- This country is a part of the Altverse universe.
Motto: Blessed Are They Who Walk Free
Map of Patagonia in South America
and largest city
|Official languages||English, Spanish|
|Ethnic groups (2010)||
86% White |
|Government||Federal constitutional presidential republic|
|Independence from the United Kingdom|
|11 October 1873|
• Ten Weeks' War begins
|2 June 1875|
|31 August 1879|
|373,700.4 km2 (144,286.5 sq mi) (62nd)|
• 2016 estimate
• 2010 census
|5.607/km2 (14.5/sq mi) (229th)|
|GDP (PPP)||2016 estimate|
|$72.651 billion (94th)|
• Per capita
|GDP (nominal)||2016 estimate|
|$50.502 billion (80th)|
• Per capita
Error: Invalid Gini value
very high · 34th
|Currency||Pound (£, P£) (POG)|
|Time zone||PST (UTC-4)|
• Summer (DST)
|Drives on the||right|
|ISO 3166 code||POG|
The Union of Patagonia (commonly referred to as just Patagonia, Spanish: Unión de Patagonia) is a sovereign state located in South America. Patagonia borders Argentina and Chile to the north, the Pacific Ocean to the west, the Southern Ocean to the south, and the Atlantic Ocean to the east. The national total land area of 505,991.5 square kilometres makes Patagonia the 52nd largest nation in the world, and the national population of 1,650,772 makes it the world's 149th most populous.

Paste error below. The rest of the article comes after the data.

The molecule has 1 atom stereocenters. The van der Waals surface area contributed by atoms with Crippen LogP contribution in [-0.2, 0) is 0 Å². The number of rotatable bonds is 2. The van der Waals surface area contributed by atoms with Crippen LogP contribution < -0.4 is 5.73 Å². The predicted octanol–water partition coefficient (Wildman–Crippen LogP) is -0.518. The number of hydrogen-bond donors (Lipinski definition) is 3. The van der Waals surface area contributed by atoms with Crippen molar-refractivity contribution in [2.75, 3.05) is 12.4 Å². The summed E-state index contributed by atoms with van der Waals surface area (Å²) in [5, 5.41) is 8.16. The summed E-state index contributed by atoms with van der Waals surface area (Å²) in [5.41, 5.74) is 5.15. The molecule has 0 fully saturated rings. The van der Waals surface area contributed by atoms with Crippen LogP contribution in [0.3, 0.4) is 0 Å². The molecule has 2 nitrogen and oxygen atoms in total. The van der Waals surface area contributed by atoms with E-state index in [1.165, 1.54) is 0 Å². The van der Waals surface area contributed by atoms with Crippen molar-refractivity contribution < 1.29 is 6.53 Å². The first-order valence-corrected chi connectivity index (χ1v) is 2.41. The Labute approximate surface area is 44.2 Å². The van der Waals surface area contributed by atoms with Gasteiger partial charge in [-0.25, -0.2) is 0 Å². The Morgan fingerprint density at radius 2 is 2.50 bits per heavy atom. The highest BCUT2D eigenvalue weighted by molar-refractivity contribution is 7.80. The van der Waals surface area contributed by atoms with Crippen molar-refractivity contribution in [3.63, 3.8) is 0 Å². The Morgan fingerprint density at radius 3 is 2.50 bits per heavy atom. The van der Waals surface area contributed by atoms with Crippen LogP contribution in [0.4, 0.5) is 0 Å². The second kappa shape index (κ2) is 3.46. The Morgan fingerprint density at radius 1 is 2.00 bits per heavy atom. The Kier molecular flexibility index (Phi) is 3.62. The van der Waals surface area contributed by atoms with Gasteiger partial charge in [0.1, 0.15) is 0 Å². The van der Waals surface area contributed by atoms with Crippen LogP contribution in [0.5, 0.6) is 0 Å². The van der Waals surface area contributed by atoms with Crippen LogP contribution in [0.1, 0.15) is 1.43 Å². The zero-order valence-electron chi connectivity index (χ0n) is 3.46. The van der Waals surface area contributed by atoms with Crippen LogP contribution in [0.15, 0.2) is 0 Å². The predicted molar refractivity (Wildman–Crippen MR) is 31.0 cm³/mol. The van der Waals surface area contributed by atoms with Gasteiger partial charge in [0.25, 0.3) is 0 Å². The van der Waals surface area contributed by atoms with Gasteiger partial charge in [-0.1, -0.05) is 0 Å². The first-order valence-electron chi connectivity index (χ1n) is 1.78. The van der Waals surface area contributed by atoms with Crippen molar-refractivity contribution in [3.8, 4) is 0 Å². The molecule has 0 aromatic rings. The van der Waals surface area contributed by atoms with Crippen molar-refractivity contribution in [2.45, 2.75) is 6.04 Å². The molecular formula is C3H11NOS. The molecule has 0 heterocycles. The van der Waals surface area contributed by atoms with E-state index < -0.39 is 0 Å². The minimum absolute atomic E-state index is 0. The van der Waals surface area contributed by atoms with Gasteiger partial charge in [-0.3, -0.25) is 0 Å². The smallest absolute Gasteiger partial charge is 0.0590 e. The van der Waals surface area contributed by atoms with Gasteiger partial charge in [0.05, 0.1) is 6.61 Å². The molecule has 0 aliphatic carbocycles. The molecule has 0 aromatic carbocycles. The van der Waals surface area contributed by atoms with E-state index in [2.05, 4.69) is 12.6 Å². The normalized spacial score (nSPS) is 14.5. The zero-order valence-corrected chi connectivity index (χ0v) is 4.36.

Patagonia is a unitary parliamentary republic with a unicameral Parliament as its supreme legislature and a Prime Minister as its head of government. The Prime Minister is elected in Patagonia through a vote of confidence in the Parliament, with the winner being the leader of the largest party or coalition of parties. The Prime Minister, with the approval of the President, the ceremonial head of state, then forms the government through the appointment of Ministers to the Cabinet. Formerly, the President held a great deal of political power and there was a hereditary upper house with legislative power known as the Senate, but following the passage of the second national Constitution in 1978, the current situation of a ceremonial Presidency and an abolished upper house was established. The political system of Patagonia is based off of the Westminster system, a feat credited to the largest British-descended and English-speaking population in South America.